I never held a firearm until I became a police officer. As a youth I didn't hunt. The pheasants flew during football, and the deer scampered through Michigan's woods and fields during basketball. My dad was an excellent wing shooter, usually bagging his limit of the ring-necked birds. They tasted pretty good too. He never stalked Bambi’s mom, although the wily white-tails were plentiful.
In my 20s, some Flint cops and I hunted pheasant twice. I never even saw one. It didn’t matter. There is nothing like a hike on a crisp, sunny autumn day with a few steel-gray clouds overhead. You have a knapsack with a sandwich, an apple, and a thermos of coffee. It doesn’t get any better. Who needs to get a bird to enjoy the outing?
Talk of hunting brings me to my most recent rant, that of our elected Assemblyman at Third Avenue and H Street Ben Hueso. Apparently Hueso doesn’t have enough local issues to worry about.
In case you missed it, Assembly Bill 1028 apparently calls for the ouster, after one year, of retired part-time municipal employees covered under the Public Employees Retirement System. As I wrote before, Chula Vista’s firearms range master, a computer specialist, and the cold case detective were let go. The range and computer duties will be filled by other overworked cops while the cold cases will remain cold forever.
No, Hueso had to stick his nose into the lawful actions of Dan Richards, the president of the California Fish and Game Commission. In case you missed the many stories, Richards went to Idaho for a legal and successful hunt of a mountain lion.
Instead of minding his own business, or working to get AB 1028 corrected, Hueso gathered 39 other signatures from the Assembly asking Richards to resign, while planning to bully Richards out of office last week.
Hueso scheduled a hearing for the ouster. Soon, with his moistened finger aimed toward the political winds, Hueso backed off. Instead of attacking Richards, Hueso wrote a letter to Gov. Brown containing a handful of weak explanations and Assemblyspeak addressing Californians’ recovery from the recession and making higher education more affordable, blah, blah.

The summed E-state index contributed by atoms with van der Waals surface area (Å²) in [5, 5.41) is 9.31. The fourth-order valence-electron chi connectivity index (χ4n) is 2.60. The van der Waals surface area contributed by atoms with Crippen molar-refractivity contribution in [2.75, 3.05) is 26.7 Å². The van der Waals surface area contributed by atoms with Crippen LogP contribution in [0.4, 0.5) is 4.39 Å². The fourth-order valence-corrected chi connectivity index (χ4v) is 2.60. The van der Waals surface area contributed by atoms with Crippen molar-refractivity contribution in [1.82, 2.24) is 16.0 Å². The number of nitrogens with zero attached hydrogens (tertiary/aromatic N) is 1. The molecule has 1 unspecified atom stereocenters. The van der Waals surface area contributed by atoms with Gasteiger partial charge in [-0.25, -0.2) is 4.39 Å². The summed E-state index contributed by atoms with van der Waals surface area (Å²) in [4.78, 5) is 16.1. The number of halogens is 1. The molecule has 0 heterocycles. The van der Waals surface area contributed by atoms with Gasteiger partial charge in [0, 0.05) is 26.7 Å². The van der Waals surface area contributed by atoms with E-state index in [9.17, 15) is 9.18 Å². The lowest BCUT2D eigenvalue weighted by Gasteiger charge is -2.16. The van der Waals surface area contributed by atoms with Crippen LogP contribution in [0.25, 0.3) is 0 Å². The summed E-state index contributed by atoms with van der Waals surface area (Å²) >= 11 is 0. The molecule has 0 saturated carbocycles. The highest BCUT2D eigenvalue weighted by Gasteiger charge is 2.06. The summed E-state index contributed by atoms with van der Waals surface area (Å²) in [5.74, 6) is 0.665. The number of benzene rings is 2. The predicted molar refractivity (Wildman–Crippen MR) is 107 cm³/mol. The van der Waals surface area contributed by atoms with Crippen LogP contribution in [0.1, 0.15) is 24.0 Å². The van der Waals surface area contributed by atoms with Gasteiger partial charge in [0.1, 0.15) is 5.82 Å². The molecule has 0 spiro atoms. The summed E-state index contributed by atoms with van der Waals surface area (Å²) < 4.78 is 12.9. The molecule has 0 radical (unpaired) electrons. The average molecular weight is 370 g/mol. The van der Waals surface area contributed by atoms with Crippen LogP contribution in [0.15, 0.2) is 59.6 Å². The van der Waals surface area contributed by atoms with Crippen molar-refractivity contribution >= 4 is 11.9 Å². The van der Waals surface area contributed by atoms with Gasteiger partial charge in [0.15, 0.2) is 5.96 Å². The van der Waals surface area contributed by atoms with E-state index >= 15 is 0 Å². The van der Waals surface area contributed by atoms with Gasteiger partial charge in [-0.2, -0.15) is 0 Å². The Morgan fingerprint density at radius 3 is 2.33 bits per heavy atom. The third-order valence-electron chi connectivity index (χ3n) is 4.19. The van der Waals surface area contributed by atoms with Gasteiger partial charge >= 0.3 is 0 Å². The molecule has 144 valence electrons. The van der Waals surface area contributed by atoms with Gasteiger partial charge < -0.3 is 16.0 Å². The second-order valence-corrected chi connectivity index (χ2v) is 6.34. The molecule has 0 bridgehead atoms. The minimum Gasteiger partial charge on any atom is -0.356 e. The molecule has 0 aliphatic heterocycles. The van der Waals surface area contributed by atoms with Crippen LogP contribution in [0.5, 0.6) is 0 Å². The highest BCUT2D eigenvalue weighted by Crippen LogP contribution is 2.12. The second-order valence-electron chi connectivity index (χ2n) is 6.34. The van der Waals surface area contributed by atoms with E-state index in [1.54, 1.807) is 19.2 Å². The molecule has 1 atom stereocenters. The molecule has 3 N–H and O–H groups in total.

The real reason for Hueso’s about face was that Richards had amassed overwhelming support and Hueso was afraid of receiving more ridicule than he has already accumulated.
I don’t hunt now, but controlled hunting is a good way to keep tabs on an area’s conservation efforts. Real hunters are conservationists. Real hunters manage the wildlife population and are respectful of nature. The whack jobs at PETA (People for the Ethical Treatment of Animals) will disagree with this. Remember that the PETA folks are the ones who wanted whales to have the same constitutional protections as humans. No more need be said about that issue. And, I’ll stick with “whackos” to describe them.
Mr. Richards isn’t apologizing for anything. In an age where people take the politically correct stance on almost every issue, Richards’ response is refreshing.
I invite Assemblyman Hueso to respond as to why he joined all the other members of the Assembly in unanimously voting for AB 1028. Did he know the part-timers would be cut loose? What was the driving force behind this bill? Why is he so worried about something that happened in Idaho when something tragic happened at police headquarters, less than a mile from his office? Get off Richards’ case and find out why the police departments in the county had to let their part-timers go. The part-timers actually saved the municipalities money.How has Mr. Richards’ hunting trip impacted Mr. Hueso and the job he was elected to do?